Good morning, Dear Reader! For all my complaining about the hot weather in the later months assigned to what we call ‘autumn’, I’m getting what I’m owed. Really. Freakin’. Cold. Weather. We went from summer to freezing our asses off in record time. Again – where is that one place that is between 50-70 degrees all year long?
Recently, I’ve been pondering the holidays. I’m faced with the challenge of coming up with something I ‘want’ because people ask. Truthfully, I don’t want anything that I couldn’t buy myself. And I haven’t bought it because I don’t want to clean it. Really. It’s true.
Some wait their entire lives for the feeling of contentment, and – I hope I don’t jinx it – I finally have it. I moved into a tiny home (not a tiny, tiny home…mine is 950 sq. ft) last August, and I could not be happier with the amount of space I have. I currently rent, and I realize the payments are steep, but it’s a good fit for us. At the same time, my kiddo finishes elementary school, where he started five years ago. He flourishes there, and I don’t want to be the person who yanks him out. So I’m doing my best to live in the “now”, which isn’t easy when others keep asking what’s next for us.
I don’t fucking know, Karen. Mind your own business.
That said, about a week ago, some friends and I talked about getting together soon. One said, “We haven’t seen your new place! We should get together there!” and I don’t know what happened but…
A little bit of panic set in.
What if they think I’m poor because of how little I have? What if they feel they need to buy me stuff because I only have four glasses and two coffee mugs? What if they look in my bedroom, see my sparsely decorated room, and judge me for that?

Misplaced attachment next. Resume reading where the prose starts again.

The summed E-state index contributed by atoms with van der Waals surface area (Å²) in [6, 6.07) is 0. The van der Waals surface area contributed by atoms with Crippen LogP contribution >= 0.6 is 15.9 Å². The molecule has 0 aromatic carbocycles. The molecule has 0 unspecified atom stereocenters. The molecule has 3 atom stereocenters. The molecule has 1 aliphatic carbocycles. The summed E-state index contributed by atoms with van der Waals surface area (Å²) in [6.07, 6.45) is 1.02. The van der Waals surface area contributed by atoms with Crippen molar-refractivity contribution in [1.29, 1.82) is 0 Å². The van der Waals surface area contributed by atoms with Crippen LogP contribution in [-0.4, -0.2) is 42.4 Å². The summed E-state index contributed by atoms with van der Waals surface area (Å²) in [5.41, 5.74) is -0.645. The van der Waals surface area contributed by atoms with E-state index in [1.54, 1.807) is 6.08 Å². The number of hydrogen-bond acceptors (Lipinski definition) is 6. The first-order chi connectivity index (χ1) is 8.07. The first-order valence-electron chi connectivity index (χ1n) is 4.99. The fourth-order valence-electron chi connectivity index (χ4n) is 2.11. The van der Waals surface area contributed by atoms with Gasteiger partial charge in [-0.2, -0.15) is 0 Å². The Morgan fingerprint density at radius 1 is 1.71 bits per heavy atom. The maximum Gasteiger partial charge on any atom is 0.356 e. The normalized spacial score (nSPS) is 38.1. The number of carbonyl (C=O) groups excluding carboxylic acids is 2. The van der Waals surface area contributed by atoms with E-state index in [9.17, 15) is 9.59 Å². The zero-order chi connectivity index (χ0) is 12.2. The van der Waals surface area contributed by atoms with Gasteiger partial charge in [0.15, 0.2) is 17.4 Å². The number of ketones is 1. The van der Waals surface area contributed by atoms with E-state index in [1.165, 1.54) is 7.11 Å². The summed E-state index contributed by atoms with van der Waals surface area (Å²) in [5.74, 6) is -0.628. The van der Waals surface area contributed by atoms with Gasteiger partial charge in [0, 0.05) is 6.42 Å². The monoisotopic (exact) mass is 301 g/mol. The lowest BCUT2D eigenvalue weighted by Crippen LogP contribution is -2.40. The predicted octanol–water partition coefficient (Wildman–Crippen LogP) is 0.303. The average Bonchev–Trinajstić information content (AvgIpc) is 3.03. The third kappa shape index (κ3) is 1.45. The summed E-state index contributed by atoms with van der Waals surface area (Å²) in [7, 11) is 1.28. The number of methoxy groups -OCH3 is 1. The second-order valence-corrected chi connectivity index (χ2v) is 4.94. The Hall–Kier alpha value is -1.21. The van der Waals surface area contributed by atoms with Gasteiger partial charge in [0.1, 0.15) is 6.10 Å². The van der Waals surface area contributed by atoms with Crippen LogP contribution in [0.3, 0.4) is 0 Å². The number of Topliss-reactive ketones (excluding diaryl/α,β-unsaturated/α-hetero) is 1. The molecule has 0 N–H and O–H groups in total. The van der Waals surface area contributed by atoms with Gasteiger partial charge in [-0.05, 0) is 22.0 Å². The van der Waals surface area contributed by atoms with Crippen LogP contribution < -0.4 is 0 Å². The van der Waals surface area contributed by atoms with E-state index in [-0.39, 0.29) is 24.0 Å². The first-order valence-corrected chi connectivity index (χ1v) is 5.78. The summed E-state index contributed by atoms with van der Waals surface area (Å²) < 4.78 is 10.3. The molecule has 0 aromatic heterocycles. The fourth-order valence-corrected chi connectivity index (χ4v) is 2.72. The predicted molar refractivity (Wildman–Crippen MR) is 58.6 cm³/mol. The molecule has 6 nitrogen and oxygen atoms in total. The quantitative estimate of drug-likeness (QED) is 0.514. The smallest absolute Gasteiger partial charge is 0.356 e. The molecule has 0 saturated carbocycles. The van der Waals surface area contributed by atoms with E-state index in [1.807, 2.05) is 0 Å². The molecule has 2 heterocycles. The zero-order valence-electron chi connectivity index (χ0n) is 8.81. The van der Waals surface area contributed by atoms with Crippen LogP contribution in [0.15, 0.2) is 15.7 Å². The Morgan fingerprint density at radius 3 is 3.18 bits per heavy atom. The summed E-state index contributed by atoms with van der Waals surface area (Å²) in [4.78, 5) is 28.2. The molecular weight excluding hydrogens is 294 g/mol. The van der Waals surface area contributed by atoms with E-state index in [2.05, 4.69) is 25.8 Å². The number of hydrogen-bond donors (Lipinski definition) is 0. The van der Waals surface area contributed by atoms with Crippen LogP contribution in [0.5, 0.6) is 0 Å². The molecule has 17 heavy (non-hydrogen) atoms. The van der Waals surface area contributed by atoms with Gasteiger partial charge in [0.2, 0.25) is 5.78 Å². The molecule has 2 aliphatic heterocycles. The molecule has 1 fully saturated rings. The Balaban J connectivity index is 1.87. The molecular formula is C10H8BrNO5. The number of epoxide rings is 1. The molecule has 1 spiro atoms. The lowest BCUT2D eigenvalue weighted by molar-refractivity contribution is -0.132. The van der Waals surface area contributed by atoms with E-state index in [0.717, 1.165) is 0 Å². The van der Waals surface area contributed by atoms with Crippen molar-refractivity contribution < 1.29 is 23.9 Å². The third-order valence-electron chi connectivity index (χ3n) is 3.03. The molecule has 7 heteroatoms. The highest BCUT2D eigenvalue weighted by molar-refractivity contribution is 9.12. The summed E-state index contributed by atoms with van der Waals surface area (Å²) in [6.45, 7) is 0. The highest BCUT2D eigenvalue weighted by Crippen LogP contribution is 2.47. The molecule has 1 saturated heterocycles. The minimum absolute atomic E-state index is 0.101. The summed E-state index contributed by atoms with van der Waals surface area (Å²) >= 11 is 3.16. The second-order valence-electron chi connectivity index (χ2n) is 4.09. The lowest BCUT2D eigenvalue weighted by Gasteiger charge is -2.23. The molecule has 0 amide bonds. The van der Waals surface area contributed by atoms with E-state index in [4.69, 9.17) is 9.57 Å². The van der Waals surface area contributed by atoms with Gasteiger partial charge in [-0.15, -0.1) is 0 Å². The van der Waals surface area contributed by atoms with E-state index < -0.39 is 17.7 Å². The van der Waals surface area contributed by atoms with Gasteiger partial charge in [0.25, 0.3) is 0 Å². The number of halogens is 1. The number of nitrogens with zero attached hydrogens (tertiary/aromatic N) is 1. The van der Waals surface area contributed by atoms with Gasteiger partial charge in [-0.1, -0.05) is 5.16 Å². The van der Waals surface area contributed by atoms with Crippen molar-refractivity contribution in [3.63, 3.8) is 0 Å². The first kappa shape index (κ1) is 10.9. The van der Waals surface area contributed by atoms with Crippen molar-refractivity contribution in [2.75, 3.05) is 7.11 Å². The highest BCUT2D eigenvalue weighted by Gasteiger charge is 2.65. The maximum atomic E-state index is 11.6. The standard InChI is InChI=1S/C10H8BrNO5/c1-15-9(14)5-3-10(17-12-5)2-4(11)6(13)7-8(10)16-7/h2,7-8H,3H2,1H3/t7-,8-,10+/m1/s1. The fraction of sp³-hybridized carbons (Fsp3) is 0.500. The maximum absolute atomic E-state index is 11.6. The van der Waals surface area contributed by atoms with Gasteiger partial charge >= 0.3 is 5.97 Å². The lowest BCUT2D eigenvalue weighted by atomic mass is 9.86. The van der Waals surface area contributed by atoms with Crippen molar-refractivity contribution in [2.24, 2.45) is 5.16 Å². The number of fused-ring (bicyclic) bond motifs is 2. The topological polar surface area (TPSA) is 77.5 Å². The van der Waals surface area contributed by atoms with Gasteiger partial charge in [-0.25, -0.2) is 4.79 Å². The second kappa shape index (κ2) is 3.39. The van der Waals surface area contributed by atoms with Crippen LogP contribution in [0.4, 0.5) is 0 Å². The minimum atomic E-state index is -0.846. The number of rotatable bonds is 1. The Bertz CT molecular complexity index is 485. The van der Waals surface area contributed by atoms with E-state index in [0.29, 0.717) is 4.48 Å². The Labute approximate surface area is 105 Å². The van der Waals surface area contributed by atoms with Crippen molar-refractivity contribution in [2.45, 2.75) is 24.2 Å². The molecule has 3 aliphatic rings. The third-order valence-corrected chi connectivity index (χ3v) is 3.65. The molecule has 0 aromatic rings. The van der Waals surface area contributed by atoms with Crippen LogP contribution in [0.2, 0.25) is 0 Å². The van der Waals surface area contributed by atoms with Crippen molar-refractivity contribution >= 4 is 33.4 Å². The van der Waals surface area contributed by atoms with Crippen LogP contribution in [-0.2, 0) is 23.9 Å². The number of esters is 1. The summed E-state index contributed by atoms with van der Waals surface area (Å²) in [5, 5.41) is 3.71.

Wow. Right? I mean, I choose to live this way. So why am I so terrified of what others think? Because, y’all, despite all the memes about not giving a shit about what others think, not one of us is immune to society’s programming one hundred percent of the time. All of us, from time to time, feel vulnerable.
I asked a friend’s son a few weeks ago why he felt he needed such a fancy truck. Of course, he’s strapped for cash now that he bought a newer vehicle, and his reply was, “Chicks dig trucks. And good chicks dig nicer trucks.” I remember thinking, “Why would you want a snobby ‘chick’ like that?” But…didn’t I do the same thing when my closest friends asked to come over? Insecurity comes in all forms, I suppose.
Anyway, I’ve gotten over it and decided to invite people over. I told them to determine who has the best spine because that is who will be sitting on the floor. I don’t have room to seat more than five people. My dining table seats two. I have no room for overnight guests. And if you plan to shower, come on Mondays. I have four towels. Monday, they will all be clean.
Despite this, I told another friend that I’m maxed out on space I can physically and mentally handle. I work full-time, I’m a single parent, and I volunteer in my community. I have hobbies. I don’t want more rooms to clean and floor space to mop.
Simplicity grounds me. I feel calm and peaceful when everything is in its place, yet still has a splash of that ‘lived in’ feel.
To me, simplicity offers five benefits I’ve desired for many years. I will always try to convince folks to live a simple lifestyle – and I have since 2011, when this blog first started. Of course, life gets messy sometimes with all it throws our way, so shouldn’t we rely on something ‘constant’ in those cases? Simplicity is my constant.